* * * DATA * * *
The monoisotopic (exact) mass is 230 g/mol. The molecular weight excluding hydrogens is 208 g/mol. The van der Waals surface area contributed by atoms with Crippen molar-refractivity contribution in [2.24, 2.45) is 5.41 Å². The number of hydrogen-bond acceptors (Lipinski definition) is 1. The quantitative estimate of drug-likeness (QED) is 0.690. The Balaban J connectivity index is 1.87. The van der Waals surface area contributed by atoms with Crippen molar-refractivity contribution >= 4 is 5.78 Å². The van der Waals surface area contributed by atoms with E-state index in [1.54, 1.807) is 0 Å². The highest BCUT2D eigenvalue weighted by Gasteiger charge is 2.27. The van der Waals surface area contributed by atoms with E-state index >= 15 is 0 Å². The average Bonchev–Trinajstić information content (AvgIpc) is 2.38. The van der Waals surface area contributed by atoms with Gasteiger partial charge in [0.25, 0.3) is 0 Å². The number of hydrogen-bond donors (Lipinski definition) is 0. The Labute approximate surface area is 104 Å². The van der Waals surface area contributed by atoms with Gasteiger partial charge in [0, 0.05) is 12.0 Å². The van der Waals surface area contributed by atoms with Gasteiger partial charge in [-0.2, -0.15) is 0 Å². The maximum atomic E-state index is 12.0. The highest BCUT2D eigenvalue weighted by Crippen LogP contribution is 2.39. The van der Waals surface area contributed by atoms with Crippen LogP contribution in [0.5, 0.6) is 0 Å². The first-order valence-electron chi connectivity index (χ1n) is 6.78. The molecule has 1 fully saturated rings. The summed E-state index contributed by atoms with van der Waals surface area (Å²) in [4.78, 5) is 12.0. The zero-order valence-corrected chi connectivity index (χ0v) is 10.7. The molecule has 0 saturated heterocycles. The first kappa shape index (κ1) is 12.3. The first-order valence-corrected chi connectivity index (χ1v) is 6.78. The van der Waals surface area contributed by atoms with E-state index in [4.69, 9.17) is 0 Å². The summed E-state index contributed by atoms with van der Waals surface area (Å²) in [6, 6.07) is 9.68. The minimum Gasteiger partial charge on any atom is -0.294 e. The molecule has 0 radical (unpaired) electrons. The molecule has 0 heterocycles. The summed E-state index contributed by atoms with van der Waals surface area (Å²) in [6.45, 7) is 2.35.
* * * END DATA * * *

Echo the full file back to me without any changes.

The monoisotopic (exact) mass is 230 g/mol. The molecular weight excluding hydrogens is 208 g/mol. The van der Waals surface area contributed by atoms with Crippen molar-refractivity contribution in [2.24, 2.45) is 5.41 Å². The number of hydrogen-bond acceptors (Lipinski definition) is 1. The quantitative estimate of drug-likeness (QED) is 0.690. The Balaban J connectivity index is 1.87. The van der Waals surface area contributed by atoms with Crippen molar-refractivity contribution >= 4 is 5.78 Å². The van der Waals surface area contributed by atoms with E-state index in [1.54, 1.807) is 0 Å². The highest BCUT2D eigenvalue weighted by Gasteiger charge is 2.27. The van der Waals surface area contributed by atoms with E-state index >= 15 is 0 Å². The average Bonchev–Trinajstić information content (AvgIpc) is 2.38. The van der Waals surface area contributed by atoms with Gasteiger partial charge in [0.25, 0.3) is 0 Å². The number of hydrogen-bond donors (Lipinski definition) is 0. The Labute approximate surface area is 104 Å². The van der Waals surface area contributed by atoms with Gasteiger partial charge in [0, 0.05) is 12.0 Å². The van der Waals surface area contributed by atoms with Gasteiger partial charge in [-0.2, -0.15) is 0 Å². The maximum atomic E-state index is 12.0. The highest BCUT2D eigenvalue weighted by Crippen LogP contribution is 2.39. The van der Waals surface area contributed by atoms with Crippen LogP contribution in [0.5, 0.6) is 0 Å². The first-order valence-electron chi connectivity index (χ1n) is 6.78. The molecule has 1 fully saturated rings. The summed E-state index contributed by atoms with van der Waals surface area (Å²) in [4.78, 5) is 12.0. The zero-order valence-corrected chi connectivity index (χ0v) is 10.7. The molecule has 0 saturated heterocycles. The first kappa shape index (κ1) is 12.3. The first-order valence-corrected chi connectivity index (χ1v) is 6.78. The van der Waals surface area contributed by atoms with E-state index in [4.69, 9.17) is 0 Å². The summed E-state index contributed by atoms with van der Waals surface area (Å²) in [6, 6.07) is 9.68. The minimum Gasteiger partial charge on any atom is -0.294 e. The molecule has 0 radical (unpaired) electrons. The molecule has 0 heterocycles. The summed E-state index contributed by atoms with van der Waals surface area (Å²) in [6.45, 7) is 2.35.